What has been the most challenging part of motherhood for you?
It would have to be linked to the events around Arthur’s illness, but who am I to say that there won’t be other moments just as challenging to come? Feeling any kind of fear for your child is really tough. Being a parent is truly the most life-changing event anyone can experience and there is no way to describe or understand it until you are in it. I always thought having a career and children would be easy until it was me! Motherhood is such a transformation. However, having a good support system and being surrounded by great women always helps. Juggling work, motherhood and life itself is a demanding task, so I always try my best to compartmentalise and focus on one thing at a time… easier said than done. I love work, and I love family life. Ultimately, I’m doing what I love.
What do you love most about running your own business?
That the business is all about the things I believe in, and would be practising anyway: care for the planet, healthy choices. And I absolutely love the testing stage where we are working with the lab to formulate new products.
What’s your approach to raising boys?
Paul and I want our boys to live long and healthy lives, and we want to instil in them our love and respect for the environment, so that they can experience it too, and pass it on to any families they may have. Our priority is to guide Emerson and Arthur through boyhood and into being young men who are confident, curious, honourable and generous. I’d like them to grow up as independent thinkers, and become compassionate men. Since becoming parents, we’ve lived in cities on both sides of Australia, and our boys have been raised in a multicultural setting. They are still really small, however I’d like to believe that their perspective is developing in a broader way. They are growing up as part of a family spanning two different countries and this is teaching them to expand their horizons. I guess they are still of an age where whatever Paul and I do is accepted as the norm, and so the questions may come later. Or the questions may not come at all—perhaps we will manage to instil mindfulness about the planet in a totally natural and organic way, so that our boys embrace that lifestyle and mindset as totally normal. My main philosophy with parenting is to show our sons they are loved. They are still quite young, and I know it won’t get easier but even when I am setting boundaries and feeling completely overwhelmed and incompetent I tell them that I love them. Kindness is most important.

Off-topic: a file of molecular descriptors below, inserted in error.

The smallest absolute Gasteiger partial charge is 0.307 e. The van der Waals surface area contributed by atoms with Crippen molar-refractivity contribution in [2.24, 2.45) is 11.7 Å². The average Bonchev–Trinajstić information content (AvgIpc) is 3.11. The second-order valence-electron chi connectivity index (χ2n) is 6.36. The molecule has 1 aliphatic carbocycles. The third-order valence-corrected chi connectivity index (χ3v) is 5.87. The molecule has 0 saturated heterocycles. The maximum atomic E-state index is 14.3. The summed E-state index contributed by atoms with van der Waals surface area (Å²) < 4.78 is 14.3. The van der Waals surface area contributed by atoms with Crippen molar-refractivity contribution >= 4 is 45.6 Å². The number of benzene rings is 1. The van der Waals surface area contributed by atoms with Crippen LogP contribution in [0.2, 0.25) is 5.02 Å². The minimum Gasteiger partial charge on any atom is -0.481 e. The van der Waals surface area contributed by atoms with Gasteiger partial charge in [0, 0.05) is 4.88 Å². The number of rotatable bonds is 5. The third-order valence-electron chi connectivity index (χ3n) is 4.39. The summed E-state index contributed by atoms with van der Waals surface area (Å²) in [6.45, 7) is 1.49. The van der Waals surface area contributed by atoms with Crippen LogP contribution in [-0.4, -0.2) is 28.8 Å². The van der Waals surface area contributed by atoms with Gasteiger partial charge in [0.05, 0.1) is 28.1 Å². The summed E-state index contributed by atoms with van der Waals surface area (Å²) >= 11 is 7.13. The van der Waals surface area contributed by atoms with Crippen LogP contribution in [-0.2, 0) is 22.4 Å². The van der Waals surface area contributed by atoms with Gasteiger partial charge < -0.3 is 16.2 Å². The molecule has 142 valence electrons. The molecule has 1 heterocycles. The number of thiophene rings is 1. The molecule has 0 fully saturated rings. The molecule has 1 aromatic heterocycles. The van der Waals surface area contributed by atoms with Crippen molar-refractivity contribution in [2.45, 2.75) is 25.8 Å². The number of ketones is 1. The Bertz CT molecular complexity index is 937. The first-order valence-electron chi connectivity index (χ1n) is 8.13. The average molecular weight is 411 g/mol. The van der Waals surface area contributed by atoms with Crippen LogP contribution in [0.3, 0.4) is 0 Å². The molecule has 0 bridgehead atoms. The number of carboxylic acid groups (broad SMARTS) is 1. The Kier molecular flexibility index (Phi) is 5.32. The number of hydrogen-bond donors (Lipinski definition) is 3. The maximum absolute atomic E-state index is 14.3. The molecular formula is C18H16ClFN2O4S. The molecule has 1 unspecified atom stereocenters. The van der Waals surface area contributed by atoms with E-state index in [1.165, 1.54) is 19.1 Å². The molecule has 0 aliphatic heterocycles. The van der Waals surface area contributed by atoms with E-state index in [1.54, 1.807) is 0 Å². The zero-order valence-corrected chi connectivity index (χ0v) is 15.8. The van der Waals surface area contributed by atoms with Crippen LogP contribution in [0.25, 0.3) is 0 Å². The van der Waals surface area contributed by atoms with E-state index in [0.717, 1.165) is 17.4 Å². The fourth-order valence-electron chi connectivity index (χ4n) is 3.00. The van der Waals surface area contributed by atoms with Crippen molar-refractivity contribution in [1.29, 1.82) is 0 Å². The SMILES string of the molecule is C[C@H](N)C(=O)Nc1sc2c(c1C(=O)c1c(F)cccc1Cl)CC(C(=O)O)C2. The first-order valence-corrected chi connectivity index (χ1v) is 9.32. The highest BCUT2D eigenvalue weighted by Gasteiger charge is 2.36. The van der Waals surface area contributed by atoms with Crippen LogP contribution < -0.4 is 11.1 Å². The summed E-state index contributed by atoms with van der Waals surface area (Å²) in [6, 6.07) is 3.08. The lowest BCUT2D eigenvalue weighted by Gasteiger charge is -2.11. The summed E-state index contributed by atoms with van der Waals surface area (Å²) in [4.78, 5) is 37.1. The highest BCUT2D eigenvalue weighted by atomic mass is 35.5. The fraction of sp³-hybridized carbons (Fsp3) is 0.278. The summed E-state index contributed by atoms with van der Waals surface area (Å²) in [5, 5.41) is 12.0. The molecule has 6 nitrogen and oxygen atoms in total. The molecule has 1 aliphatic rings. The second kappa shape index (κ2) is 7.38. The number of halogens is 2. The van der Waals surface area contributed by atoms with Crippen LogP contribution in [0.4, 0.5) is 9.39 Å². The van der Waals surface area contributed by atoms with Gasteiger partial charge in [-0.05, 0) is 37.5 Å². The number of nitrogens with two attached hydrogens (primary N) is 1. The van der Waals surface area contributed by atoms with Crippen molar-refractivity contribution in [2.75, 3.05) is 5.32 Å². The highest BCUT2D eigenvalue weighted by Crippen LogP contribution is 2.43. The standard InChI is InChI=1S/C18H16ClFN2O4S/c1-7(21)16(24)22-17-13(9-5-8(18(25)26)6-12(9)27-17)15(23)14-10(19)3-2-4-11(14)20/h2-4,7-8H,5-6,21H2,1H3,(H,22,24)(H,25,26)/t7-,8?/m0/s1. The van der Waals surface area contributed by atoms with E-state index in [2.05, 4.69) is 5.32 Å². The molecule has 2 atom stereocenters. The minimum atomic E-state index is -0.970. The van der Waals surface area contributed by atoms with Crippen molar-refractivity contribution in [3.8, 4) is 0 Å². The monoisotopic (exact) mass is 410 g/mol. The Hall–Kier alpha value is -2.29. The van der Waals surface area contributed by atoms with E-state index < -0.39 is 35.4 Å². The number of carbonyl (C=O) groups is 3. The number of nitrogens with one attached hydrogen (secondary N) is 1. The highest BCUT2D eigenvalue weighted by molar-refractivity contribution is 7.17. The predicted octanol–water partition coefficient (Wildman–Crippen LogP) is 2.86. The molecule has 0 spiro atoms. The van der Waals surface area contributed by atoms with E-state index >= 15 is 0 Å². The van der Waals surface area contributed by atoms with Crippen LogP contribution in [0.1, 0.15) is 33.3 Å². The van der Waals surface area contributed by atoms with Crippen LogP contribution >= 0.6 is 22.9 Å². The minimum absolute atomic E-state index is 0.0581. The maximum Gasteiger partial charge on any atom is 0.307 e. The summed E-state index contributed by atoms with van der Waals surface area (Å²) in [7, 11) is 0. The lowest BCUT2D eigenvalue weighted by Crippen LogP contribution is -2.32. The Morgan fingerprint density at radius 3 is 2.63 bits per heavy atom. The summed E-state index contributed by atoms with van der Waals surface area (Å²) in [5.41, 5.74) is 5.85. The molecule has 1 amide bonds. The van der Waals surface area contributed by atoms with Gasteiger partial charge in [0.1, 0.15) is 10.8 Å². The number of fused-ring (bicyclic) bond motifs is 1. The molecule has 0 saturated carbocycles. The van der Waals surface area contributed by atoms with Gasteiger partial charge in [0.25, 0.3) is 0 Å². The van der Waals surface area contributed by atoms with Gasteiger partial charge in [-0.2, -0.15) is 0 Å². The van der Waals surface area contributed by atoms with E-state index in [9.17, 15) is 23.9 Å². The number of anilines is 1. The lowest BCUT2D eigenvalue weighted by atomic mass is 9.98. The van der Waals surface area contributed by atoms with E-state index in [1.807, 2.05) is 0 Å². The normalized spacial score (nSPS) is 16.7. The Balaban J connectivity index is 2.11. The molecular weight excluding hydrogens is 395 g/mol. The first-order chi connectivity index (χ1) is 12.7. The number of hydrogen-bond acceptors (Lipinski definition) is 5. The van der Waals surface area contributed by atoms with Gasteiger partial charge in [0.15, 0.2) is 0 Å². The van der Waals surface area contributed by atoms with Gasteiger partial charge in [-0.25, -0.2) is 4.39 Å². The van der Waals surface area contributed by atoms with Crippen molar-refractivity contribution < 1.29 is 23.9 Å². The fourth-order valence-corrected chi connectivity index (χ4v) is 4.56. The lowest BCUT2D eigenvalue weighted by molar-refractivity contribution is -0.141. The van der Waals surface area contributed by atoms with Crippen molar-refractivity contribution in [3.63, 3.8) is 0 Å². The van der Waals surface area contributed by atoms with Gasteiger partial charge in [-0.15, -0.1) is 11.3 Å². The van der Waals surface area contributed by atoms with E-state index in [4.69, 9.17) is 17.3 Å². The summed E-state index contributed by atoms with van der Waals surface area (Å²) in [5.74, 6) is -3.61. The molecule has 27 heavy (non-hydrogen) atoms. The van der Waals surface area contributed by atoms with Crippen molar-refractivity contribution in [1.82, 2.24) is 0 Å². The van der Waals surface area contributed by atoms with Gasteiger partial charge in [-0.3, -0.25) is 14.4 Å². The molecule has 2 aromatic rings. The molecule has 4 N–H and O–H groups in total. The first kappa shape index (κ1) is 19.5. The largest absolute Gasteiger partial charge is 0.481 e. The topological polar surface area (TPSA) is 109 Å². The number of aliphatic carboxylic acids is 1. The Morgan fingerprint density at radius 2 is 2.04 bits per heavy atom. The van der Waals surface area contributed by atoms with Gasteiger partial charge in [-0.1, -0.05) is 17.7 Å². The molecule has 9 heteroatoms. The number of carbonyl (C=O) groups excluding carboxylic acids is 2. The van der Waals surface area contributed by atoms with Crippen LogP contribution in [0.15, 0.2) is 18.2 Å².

What are your tips for time-management – how do you get it all done?
I find exercise really beneficial to managing a packed schedule. I go for an early run, yoga class or beach workout. Paul and I make sure we go out together for dinner or a drink together on a regular basis. There’s also a lot to be said for sharing a really good quality bottle of wine with your nearest and dearest every so often and commit to talking about everything except Koala Eco!
Best piece of career advice you’ve ever been given?
It wasn’t given directly to me, though I wish it could have been possible to meet her! Eleanor Roosevelt said “you should do one thing every day that scares you”. I have used this wisdom throughout my life to try my best to face my fears, and force myself to do things outside of my comfort zone. Following this advice has been incredibly useful in my career and life. For example, public speaking—something I didn’t love doing at all—became easier once I forced myself to do it. I try to look at intimidating situations as an opportunity for personal growth. I also love the saying “you can’t be afraid to fail”. I truly believe that experiencing failure is what makes you grow, and without failure you plateau.
How do you keep your house clean and tidy?
I am extremely organised and a bit of a neat freak so I always like to make sure everything ends up in its proper place (not so easy with kids). I tend to do a little bit of cleaning and tidying daily and I try and focus on one task at a time. Paul is an incredible cook, so on weekends I’m probably more the cleaner-upper; however, we definitely share the workload and have a healthy balance. Cleaning is definitely a family affair. Our children are responsible for realistic things like making their beds, setting and clearing the table and putting dishes in the dishwasher. It’s important to start with small wins and to get the whole family involved.